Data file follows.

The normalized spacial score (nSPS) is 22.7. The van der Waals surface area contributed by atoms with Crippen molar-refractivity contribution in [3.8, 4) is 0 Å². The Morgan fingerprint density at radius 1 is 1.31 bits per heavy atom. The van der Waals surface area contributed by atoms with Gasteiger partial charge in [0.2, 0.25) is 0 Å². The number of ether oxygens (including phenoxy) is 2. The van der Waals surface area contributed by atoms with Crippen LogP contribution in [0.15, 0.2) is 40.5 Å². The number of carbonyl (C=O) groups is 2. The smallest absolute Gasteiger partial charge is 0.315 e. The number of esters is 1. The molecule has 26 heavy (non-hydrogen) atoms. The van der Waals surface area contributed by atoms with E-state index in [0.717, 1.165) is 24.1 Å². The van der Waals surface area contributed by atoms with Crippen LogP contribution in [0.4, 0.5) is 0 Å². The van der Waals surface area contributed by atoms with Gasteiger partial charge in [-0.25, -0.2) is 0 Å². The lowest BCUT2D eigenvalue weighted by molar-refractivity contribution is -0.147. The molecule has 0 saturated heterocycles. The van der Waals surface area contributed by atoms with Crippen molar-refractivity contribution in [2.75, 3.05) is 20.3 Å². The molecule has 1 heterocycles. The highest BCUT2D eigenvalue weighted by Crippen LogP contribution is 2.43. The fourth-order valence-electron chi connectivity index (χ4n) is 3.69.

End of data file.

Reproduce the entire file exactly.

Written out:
The normalized spacial score (nSPS) is 22.7. The van der Waals surface area contributed by atoms with Crippen molar-refractivity contribution in [3.8, 4) is 0 Å². The Morgan fingerprint density at radius 1 is 1.31 bits per heavy atom. The van der Waals surface area contributed by atoms with Gasteiger partial charge in [0.2, 0.25) is 0 Å². The number of ether oxygens (including phenoxy) is 2. The van der Waals surface area contributed by atoms with Crippen LogP contribution in [0.15, 0.2) is 40.5 Å². The number of carbonyl (C=O) groups is 2. The smallest absolute Gasteiger partial charge is 0.315 e. The number of esters is 1. The molecule has 26 heavy (non-hydrogen) atoms. The van der Waals surface area contributed by atoms with E-state index in [0.717, 1.165) is 24.1 Å². The van der Waals surface area contributed by atoms with Crippen LogP contribution in [0.4, 0.5) is 0 Å². The van der Waals surface area contributed by atoms with Gasteiger partial charge in [-0.25, -0.2) is 0 Å². The lowest BCUT2D eigenvalue weighted by molar-refractivity contribution is -0.147. The molecule has 0 saturated heterocycles. The van der Waals surface area contributed by atoms with Crippen molar-refractivity contribution in [2.75, 3.05) is 20.3 Å². The molecule has 1 heterocycles. The highest BCUT2D eigenvalue weighted by Crippen LogP contribution is 2.43. The fourth-order valence-electron chi connectivity index (χ4n) is 3.69.